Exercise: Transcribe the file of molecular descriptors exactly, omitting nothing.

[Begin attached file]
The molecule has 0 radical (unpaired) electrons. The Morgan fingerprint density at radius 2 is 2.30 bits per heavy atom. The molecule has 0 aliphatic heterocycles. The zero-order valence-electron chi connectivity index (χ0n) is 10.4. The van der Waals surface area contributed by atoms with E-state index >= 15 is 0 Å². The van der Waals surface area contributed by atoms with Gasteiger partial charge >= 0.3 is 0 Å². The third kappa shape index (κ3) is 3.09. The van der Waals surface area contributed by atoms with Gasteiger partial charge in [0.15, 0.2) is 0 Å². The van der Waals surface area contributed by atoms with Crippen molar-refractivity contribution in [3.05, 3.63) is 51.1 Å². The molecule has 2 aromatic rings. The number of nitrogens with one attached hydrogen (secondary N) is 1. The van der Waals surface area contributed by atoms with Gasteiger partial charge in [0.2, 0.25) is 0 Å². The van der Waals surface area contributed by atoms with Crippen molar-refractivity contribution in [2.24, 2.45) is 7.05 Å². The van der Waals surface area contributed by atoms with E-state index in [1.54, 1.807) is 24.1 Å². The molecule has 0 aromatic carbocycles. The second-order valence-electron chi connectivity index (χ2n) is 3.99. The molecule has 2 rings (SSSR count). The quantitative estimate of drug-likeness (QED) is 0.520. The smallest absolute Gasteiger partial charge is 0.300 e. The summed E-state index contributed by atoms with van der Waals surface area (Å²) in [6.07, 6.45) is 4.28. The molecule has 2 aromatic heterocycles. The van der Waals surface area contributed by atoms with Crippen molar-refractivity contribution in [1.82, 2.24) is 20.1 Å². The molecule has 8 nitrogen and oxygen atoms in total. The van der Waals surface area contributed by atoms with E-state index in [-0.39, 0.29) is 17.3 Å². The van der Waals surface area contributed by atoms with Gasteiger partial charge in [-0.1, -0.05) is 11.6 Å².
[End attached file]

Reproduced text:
The molecule has 0 radical (unpaired) electrons. The Morgan fingerprint density at radius 2 is 2.30 bits per heavy atom. The molecule has 0 aliphatic heterocycles. The zero-order valence-electron chi connectivity index (χ0n) is 10.4. The van der Waals surface area contributed by atoms with E-state index >= 15 is 0 Å². The van der Waals surface area contributed by atoms with Gasteiger partial charge >= 0.3 is 0 Å². The third kappa shape index (κ3) is 3.09. The van der Waals surface area contributed by atoms with Gasteiger partial charge in [0.15, 0.2) is 0 Å². The van der Waals surface area contributed by atoms with Crippen molar-refractivity contribution in [3.05, 3.63) is 51.1 Å². The molecule has 2 aromatic rings. The number of nitrogens with one attached hydrogen (secondary N) is 1. The van der Waals surface area contributed by atoms with Gasteiger partial charge in [0.2, 0.25) is 0 Å². The van der Waals surface area contributed by atoms with Crippen molar-refractivity contribution in [2.24, 2.45) is 7.05 Å². The van der Waals surface area contributed by atoms with E-state index in [1.54, 1.807) is 24.1 Å². The molecule has 0 aromatic carbocycles. The second-order valence-electron chi connectivity index (χ2n) is 3.99. The molecule has 2 rings (SSSR count). The quantitative estimate of drug-likeness (QED) is 0.520. The smallest absolute Gasteiger partial charge is 0.300 e. The summed E-state index contributed by atoms with van der Waals surface area (Å²) in [6.07, 6.45) is 4.28. The molecule has 2 aromatic heterocycles. The van der Waals surface area contributed by atoms with Crippen molar-refractivity contribution in [1.82, 2.24) is 20.1 Å². The molecule has 8 nitrogen and oxygen atoms in total. The van der Waals surface area contributed by atoms with E-state index in [-0.39, 0.29) is 17.3 Å². The van der Waals surface area contributed by atoms with Gasteiger partial charge in [-0.1, -0.05) is 11.6 Å².